A 64-acre preservation area is being built on undeveloped land on North Campus.
The land comprises both wooded uplands and wetlands, including vernal pools that provide habitat for a variety of amphibians; a Great Blue Heron Rookery, which has been the nesting place for half a dozen pairs of these birds; hiking and biking trails; and boardwalks with scenic overlooks.
| A worker looks over the new preserve from a boardwalk that allows the study of wetland areas.
|Photo supplied by Office of Environmental Policy
The preserve will be owned and maintained by UConn but the state Department of Environmental Protection (DEP) will oversee it and enforce compliance, according to a conservation agreement signed by the University and the DEP. The agreement was recently approved by the Board of Trustees.
Permanent conservation of the land is one of the final requirements of the cleanup for the former UConn landfill, which has not operated as a dump since the mid-1980s.
“This land will someday be a carefully managed nature preserve for outdoor enthusiasts and environmental researchers,” says Richard Miller, UConn’s director of environmental policy.
The area is located between Hunting Lodge Road and North Hillside Road, north of the landfill. Plans are to create three unpaved parking spaces for the public on Hunting Lodge Road, near the utility road entrance.
Additional parking for visitors will be available from North Hillside Road, at a new parking lot that will be constructed on top of the former landfill. The parking lot will open next year.
“The preserve is literally trash-to-treasure,” says Miller.
“We’ve unofficially dubbed the preserve the Hillside Environmental Education Park, and we’re hopeful that this area will someday be a natural jewel for the North Campus.”
The preserve can be used for passive recreation, such as bird watching, hiking, and biking, and for education and research.
It will have a pavilion that can be used for picnicking, several boardwalk areas that allow for study of wetlands, and two wooden observation areas – one near the Great Heron Rookery and the other near the landfill parking lot looking north into the preservation area.
Kristin Schwab, associate professor of plant science, and a team of senior landscape design students determined how to make the most of the hilly site and where to connect the trails, place signs to guide and educate visitors, and maximize observation of ecosystems, plants, and wildlife.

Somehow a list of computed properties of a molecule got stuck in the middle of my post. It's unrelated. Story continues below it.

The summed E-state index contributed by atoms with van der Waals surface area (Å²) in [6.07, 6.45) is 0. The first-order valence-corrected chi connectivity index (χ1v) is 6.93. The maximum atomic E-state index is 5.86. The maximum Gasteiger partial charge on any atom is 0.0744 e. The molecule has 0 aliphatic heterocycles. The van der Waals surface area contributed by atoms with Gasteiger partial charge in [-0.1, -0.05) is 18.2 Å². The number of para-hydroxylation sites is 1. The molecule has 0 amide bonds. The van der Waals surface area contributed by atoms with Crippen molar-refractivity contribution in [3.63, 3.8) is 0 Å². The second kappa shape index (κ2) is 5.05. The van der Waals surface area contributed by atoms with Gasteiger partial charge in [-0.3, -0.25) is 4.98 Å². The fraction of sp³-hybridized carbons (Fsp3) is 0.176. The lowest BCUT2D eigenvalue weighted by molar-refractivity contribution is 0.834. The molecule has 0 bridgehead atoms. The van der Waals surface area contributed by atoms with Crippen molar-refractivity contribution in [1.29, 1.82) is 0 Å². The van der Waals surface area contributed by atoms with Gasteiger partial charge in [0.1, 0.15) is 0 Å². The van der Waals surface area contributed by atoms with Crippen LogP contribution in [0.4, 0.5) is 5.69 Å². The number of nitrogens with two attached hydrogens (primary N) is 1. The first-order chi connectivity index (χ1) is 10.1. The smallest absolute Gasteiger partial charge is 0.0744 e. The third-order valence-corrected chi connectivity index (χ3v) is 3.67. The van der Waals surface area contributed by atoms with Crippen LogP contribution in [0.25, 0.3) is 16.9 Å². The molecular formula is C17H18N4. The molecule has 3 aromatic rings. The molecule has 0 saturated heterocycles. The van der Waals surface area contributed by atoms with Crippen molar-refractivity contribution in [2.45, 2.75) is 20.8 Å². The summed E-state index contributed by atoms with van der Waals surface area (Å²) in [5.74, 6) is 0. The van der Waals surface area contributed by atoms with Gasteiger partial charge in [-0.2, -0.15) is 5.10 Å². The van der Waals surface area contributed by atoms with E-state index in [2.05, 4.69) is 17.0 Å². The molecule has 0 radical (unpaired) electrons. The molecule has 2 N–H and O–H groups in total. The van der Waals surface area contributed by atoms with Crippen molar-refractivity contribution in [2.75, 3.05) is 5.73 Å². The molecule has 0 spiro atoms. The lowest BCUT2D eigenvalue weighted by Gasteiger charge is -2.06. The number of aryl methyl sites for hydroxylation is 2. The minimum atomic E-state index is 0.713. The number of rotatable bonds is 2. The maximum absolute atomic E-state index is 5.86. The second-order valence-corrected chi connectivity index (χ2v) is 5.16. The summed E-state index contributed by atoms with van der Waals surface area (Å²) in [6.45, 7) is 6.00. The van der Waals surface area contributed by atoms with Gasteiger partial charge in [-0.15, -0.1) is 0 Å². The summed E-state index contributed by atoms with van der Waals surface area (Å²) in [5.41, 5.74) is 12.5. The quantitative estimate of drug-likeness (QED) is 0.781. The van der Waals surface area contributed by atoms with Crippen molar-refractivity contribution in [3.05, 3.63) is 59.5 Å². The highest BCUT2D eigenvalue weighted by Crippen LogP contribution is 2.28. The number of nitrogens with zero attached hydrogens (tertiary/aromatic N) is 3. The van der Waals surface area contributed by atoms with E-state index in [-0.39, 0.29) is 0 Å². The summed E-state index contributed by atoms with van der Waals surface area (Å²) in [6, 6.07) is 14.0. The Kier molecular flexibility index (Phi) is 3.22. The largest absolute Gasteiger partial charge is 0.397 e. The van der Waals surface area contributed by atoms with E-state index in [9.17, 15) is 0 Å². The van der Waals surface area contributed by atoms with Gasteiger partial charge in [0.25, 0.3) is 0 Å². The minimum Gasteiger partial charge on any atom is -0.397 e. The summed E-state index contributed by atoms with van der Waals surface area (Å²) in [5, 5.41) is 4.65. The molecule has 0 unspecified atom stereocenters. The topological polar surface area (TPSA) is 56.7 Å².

Trails that will be built into the parcel will connect with the Hunting Lodge Road entrance to Shelter Falls Park, owned by the Town of Mansfield, and the Celeron trail, as well as the dirt utility road that ends on North Hillside Road and is already by joggers and hikers.
The parcel cannot be used for agriculture, forestry, or pesticide application, and no structures can be built on it. In addition, no motor vehicles, including snowmobiles, can be used on it.
The landfill remediation plan requires long-term care and monitoring of natural resources affected by UConn’s clean-up activities, says Miller.
It also presents interesting topics for student and faculty-led environmental research projects.
For example, because the DEP required UConn to remove leachate-contaminated sediments from wetlands located along the landfill perimeter, the University must monitor the effectiveness of its efforts to restore these wetlands and create others as viable habitat for a diversity of wildlife species.
Control of invasive plants, such as autumn olive and phragmites, which tend to overtake disturbed sites such as this one, will also be of interest to researchers, Miller says.
Other research on the site could focus on the long-term effectiveness of remedial technologies employed in the clean-up and the resulting impacts on hydrology surrounding the former landfill.